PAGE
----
Just as fans began to doubt Apple’s commitment to computer hardware last year, the company revealed the iMac Pro — a beast of a desktop that launched to critical acclaim in December. Thanks to early reviews, we know how well the iMac Pro runs, but on Tuesday, we learned more about its inside from iFixit’s teardown report.
After unboxing the computer, the first step for iFixit was to remove the display. This is a fairly simple process, and as iFixit puts it, “if you can use a pizza cutter, you can open an iMac Pro.” Inside is a stunningly organized arrangement of components, which you can see for yourself at the top of this post.
While the iMac Pro shares a great deal in common with the latest 27-inch iMac Retina 5K, there are a few important distinctions between the two machines. First of all, Apple has removed the external RAM access hatch, which means you’ll have to pry the iMac Pro apart if you want to replace a RAM module. But the removal of the hatch has allowed Apple to place a huge rear vent on the computer, leading to an 80% increase in cooling capacity.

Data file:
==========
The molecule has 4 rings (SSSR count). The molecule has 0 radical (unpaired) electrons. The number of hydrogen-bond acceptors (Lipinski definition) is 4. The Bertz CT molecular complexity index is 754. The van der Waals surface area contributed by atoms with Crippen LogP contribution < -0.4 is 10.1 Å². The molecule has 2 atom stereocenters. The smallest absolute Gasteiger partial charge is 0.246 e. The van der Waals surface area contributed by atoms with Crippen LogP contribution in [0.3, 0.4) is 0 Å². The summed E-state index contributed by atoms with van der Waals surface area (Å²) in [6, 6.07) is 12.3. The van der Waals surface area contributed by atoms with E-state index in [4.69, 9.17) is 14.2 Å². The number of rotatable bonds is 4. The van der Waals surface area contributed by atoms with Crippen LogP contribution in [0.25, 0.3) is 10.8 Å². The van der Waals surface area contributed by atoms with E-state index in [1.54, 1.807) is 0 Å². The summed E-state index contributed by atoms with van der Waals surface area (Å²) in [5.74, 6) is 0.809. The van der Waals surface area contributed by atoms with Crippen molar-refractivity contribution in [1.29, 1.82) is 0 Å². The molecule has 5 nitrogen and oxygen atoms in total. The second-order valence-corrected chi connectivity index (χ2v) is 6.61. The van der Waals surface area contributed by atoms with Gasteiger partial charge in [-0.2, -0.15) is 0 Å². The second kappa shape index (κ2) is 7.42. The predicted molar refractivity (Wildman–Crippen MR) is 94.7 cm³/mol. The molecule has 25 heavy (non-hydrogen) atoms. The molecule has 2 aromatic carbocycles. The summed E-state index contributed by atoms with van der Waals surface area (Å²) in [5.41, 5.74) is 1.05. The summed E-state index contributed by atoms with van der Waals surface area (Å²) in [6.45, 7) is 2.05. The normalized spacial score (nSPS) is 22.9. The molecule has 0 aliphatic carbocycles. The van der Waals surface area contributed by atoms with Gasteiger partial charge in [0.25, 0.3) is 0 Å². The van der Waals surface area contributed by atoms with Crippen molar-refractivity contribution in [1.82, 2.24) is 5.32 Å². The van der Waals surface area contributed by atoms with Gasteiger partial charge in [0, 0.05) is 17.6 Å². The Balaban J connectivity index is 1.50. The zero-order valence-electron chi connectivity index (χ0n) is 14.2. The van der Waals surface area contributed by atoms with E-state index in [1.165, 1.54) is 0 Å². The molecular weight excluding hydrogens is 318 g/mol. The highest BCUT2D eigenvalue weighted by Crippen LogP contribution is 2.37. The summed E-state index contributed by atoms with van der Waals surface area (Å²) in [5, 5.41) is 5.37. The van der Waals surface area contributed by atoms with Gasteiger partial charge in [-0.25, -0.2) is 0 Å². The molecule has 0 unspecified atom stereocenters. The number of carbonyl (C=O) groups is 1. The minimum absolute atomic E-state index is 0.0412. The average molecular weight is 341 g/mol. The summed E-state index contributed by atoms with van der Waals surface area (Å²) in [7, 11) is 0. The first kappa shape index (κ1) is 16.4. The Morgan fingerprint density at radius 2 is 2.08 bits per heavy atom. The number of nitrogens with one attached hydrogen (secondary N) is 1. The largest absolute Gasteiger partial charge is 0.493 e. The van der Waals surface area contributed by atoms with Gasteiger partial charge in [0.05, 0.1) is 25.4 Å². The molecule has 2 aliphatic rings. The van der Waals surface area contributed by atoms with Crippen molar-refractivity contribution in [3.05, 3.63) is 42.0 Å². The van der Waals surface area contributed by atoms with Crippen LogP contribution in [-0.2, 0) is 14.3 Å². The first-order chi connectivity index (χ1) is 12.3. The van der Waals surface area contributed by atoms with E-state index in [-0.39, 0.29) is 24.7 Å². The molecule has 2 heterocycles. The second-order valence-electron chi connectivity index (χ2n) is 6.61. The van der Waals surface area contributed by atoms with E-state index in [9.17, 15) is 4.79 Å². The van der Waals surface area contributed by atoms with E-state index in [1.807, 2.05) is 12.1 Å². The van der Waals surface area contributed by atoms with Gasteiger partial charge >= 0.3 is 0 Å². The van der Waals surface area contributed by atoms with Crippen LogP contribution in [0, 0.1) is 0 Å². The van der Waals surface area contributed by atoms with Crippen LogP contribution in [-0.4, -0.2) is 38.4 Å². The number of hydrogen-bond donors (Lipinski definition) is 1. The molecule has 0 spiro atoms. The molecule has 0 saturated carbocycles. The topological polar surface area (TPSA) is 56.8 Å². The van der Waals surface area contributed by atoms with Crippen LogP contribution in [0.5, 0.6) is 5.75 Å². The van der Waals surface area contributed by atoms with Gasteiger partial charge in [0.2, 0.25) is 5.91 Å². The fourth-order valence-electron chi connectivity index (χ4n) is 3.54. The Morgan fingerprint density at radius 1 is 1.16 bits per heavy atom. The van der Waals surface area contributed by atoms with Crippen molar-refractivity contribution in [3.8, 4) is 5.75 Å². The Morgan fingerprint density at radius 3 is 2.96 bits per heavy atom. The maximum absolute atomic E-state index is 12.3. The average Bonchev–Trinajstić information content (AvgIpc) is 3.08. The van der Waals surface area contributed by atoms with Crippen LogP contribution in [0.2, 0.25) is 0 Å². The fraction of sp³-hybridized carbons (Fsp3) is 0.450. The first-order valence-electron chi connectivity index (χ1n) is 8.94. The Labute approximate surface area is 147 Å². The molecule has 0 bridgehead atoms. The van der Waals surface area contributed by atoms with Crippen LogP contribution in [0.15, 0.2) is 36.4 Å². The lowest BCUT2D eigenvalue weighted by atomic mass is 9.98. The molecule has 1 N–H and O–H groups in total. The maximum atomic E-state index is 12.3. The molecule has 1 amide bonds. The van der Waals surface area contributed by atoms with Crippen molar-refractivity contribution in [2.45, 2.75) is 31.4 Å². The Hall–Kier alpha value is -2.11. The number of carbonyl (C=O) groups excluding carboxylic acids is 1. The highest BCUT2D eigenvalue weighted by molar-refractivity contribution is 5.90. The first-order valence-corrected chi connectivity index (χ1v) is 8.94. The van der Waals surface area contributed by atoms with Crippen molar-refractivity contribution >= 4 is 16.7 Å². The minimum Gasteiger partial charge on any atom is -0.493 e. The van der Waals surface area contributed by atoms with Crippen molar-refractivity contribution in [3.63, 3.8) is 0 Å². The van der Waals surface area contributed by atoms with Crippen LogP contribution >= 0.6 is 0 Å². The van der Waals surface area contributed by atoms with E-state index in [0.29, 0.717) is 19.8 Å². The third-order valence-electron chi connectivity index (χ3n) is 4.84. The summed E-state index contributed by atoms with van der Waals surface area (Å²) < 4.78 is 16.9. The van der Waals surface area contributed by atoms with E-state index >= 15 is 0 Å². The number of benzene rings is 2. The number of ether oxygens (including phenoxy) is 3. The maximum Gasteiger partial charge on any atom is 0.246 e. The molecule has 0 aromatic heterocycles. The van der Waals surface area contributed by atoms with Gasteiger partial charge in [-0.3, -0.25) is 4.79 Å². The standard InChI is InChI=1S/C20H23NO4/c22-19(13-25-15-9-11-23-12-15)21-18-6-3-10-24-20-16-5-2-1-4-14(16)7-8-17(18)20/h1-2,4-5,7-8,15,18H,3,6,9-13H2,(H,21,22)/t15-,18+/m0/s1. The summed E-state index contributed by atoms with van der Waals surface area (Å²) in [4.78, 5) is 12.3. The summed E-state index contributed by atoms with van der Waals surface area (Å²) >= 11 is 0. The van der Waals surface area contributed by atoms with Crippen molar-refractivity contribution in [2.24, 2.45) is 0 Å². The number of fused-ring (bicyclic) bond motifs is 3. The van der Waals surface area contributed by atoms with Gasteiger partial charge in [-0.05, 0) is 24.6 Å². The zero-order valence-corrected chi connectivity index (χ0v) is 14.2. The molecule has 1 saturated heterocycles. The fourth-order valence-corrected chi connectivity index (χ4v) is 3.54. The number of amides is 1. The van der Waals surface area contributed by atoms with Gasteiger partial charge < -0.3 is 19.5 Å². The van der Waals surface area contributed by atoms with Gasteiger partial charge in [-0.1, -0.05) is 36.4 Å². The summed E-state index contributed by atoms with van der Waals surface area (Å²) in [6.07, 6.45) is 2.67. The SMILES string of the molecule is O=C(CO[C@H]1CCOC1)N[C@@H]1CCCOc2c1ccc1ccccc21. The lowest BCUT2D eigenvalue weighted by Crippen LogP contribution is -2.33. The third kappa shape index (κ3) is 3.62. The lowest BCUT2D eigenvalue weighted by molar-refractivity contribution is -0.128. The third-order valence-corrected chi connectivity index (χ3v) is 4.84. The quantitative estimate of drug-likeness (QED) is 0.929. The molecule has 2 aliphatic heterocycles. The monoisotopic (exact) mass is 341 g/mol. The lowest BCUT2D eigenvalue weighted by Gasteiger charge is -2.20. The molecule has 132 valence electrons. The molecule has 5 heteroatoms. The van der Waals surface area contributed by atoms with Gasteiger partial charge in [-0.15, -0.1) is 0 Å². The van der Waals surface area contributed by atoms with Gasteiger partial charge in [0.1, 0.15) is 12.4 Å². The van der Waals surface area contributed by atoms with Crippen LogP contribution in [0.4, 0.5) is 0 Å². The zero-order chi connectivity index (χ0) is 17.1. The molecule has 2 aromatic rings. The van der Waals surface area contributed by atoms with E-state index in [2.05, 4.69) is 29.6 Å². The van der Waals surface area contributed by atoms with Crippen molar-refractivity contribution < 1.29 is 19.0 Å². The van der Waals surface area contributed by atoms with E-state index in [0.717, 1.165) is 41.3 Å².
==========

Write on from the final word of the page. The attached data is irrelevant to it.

The iMac Pro is also (as the name suggests) far more powerful than the non-Pro iMacs. The $5,000 configuration that iFixit acquired features an 8-core, 3.2 GHz Intel Xeon W processor, 32GB of DDR4 RAM, AMD Radeon Pro Vega 56 GPU, 1TB SSD and a 27-inch LG display capable of 5120 × 2880 resolution.
Of course, the real reason that we read iFixit’s teardowns is to find out how easy it is to repair a device. With a repairability score of 3/10, iFixit found the iMac Pro to be just as difficult to repair as most of Apple’s products. The dual SSDs may be modular, but their custom-made which complicates the replacement process. Cutting the tape to open the Pro is relatively simple, but you have to replace it when you put it back together. And while the loss of the RAM hatch is understandable, it makes RAM upgrades significantly harder.